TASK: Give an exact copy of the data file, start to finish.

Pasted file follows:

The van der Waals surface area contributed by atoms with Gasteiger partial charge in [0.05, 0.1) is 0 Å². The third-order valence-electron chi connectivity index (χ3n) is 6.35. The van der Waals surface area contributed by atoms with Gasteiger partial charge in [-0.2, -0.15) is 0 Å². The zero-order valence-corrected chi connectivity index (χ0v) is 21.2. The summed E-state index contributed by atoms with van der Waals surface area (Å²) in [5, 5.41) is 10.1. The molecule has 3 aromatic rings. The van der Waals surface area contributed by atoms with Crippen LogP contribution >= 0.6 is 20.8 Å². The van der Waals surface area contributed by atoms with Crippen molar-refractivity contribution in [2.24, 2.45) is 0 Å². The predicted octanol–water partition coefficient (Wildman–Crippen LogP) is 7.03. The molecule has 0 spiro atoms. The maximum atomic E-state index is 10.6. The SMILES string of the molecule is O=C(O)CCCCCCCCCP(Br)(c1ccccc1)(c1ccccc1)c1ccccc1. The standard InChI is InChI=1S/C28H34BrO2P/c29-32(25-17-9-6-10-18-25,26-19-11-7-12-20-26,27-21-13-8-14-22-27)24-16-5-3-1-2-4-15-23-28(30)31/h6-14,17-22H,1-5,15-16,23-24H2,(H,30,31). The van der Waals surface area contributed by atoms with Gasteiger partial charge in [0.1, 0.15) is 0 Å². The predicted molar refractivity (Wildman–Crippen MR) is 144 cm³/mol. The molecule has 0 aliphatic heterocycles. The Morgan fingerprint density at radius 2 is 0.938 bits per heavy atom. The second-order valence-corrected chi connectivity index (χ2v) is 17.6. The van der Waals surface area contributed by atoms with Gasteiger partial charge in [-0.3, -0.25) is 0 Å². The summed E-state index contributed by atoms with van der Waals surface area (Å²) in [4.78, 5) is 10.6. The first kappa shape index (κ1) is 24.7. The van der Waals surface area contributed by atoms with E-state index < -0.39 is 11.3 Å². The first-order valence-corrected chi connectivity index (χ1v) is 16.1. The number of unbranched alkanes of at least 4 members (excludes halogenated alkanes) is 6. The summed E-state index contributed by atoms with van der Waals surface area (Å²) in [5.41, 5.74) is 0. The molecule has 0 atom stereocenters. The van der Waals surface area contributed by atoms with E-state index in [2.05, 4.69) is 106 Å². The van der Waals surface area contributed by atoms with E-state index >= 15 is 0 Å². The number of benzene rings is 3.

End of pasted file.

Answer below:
The van der Waals surface area contributed by atoms with Gasteiger partial charge in [0.05, 0.1) is 0 Å². The third-order valence-electron chi connectivity index (χ3n) is 6.35. The van der Waals surface area contributed by atoms with Gasteiger partial charge in [-0.2, -0.15) is 0 Å². The zero-order valence-corrected chi connectivity index (χ0v) is 21.2. The summed E-state index contributed by atoms with van der Waals surface area (Å²) in [5, 5.41) is 10.1. The molecule has 3 aromatic rings. The van der Waals surface area contributed by atoms with Crippen LogP contribution >= 0.6 is 20.8 Å². The van der Waals surface area contributed by atoms with Crippen molar-refractivity contribution in [2.24, 2.45) is 0 Å². The predicted octanol–water partition coefficient (Wildman–Crippen LogP) is 7.03. The molecule has 0 spiro atoms. The maximum atomic E-state index is 10.6. The SMILES string of the molecule is O=C(O)CCCCCCCCCP(Br)(c1ccccc1)(c1ccccc1)c1ccccc1. The standard InChI is InChI=1S/C28H34BrO2P/c29-32(25-17-9-6-10-18-25,26-19-11-7-12-20-26,27-21-13-8-14-22-27)24-16-5-3-1-2-4-15-23-28(30)31/h6-14,17-22H,1-5,15-16,23-24H2,(H,30,31). The van der Waals surface area contributed by atoms with Gasteiger partial charge in [0.1, 0.15) is 0 Å². The predicted molar refractivity (Wildman–Crippen MR) is 144 cm³/mol. The molecule has 0 aliphatic heterocycles. The Morgan fingerprint density at radius 2 is 0.938 bits per heavy atom. The second-order valence-corrected chi connectivity index (χ2v) is 17.6. The van der Waals surface area contributed by atoms with Gasteiger partial charge in [-0.3, -0.25) is 0 Å². The summed E-state index contributed by atoms with van der Waals surface area (Å²) in [4.78, 5) is 10.6. The first kappa shape index (κ1) is 24.7. The van der Waals surface area contributed by atoms with E-state index < -0.39 is 11.3 Å². The first-order valence-corrected chi connectivity index (χ1v) is 16.1. The number of unbranched alkanes of at least 4 members (excludes halogenated alkanes) is 6. The summed E-state index contributed by atoms with van der Waals surface area (Å²) in [5.41, 5.74) is 0. The molecule has 0 atom stereocenters. The van der Waals surface area contributed by atoms with E-state index in [2.05, 4.69) is 106 Å². The van der Waals surface area contributed by atoms with E-state index >= 15 is 0 Å². The number of benzene rings is 3.